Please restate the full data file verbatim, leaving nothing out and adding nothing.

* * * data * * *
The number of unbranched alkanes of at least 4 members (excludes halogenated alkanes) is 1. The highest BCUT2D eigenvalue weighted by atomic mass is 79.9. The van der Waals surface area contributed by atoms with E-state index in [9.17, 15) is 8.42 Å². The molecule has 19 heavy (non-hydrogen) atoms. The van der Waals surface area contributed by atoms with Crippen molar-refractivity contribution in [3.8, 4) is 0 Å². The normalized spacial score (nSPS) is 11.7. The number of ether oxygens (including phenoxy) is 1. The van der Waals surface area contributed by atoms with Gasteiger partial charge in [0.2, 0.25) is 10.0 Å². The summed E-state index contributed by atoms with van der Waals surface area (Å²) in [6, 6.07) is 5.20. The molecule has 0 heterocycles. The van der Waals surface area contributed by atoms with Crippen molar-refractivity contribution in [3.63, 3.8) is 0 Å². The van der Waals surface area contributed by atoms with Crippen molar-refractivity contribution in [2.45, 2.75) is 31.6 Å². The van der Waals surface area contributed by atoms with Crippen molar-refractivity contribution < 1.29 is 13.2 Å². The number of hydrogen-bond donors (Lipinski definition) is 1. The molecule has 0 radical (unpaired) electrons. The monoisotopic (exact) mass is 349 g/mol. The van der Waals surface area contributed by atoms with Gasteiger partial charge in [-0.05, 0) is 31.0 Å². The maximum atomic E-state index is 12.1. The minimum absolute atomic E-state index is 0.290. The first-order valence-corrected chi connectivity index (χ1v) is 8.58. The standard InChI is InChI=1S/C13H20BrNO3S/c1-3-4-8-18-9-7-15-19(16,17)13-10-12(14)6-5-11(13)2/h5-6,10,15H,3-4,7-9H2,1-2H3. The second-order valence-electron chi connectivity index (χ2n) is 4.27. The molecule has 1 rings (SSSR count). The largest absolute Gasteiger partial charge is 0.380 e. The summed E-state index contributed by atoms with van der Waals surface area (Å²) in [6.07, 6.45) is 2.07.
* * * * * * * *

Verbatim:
The number of unbranched alkanes of at least 4 members (excludes halogenated alkanes) is 1. The highest BCUT2D eigenvalue weighted by atomic mass is 79.9. The van der Waals surface area contributed by atoms with E-state index in [9.17, 15) is 8.42 Å². The molecule has 19 heavy (non-hydrogen) atoms. The van der Waals surface area contributed by atoms with Crippen molar-refractivity contribution in [3.8, 4) is 0 Å². The normalized spacial score (nSPS) is 11.7. The number of ether oxygens (including phenoxy) is 1. The van der Waals surface area contributed by atoms with Gasteiger partial charge in [0.2, 0.25) is 10.0 Å². The summed E-state index contributed by atoms with van der Waals surface area (Å²) in [6, 6.07) is 5.20. The molecule has 0 heterocycles. The van der Waals surface area contributed by atoms with Crippen molar-refractivity contribution in [3.63, 3.8) is 0 Å². The van der Waals surface area contributed by atoms with Crippen molar-refractivity contribution in [2.45, 2.75) is 31.6 Å². The van der Waals surface area contributed by atoms with Crippen molar-refractivity contribution < 1.29 is 13.2 Å². The number of hydrogen-bond donors (Lipinski definition) is 1. The molecule has 0 radical (unpaired) electrons. The monoisotopic (exact) mass is 349 g/mol. The van der Waals surface area contributed by atoms with Gasteiger partial charge in [-0.05, 0) is 31.0 Å². The maximum atomic E-state index is 12.1. The minimum absolute atomic E-state index is 0.290. The first-order valence-corrected chi connectivity index (χ1v) is 8.58. The standard InChI is InChI=1S/C13H20BrNO3S/c1-3-4-8-18-9-7-15-19(16,17)13-10-12(14)6-5-11(13)2/h5-6,10,15H,3-4,7-9H2,1-2H3. The second-order valence-electron chi connectivity index (χ2n) is 4.27. The molecule has 1 rings (SSSR count). The largest absolute Gasteiger partial charge is 0.380 e. The summed E-state index contributed by atoms with van der Waals surface area (Å²) in [6.07, 6.45) is 2.07.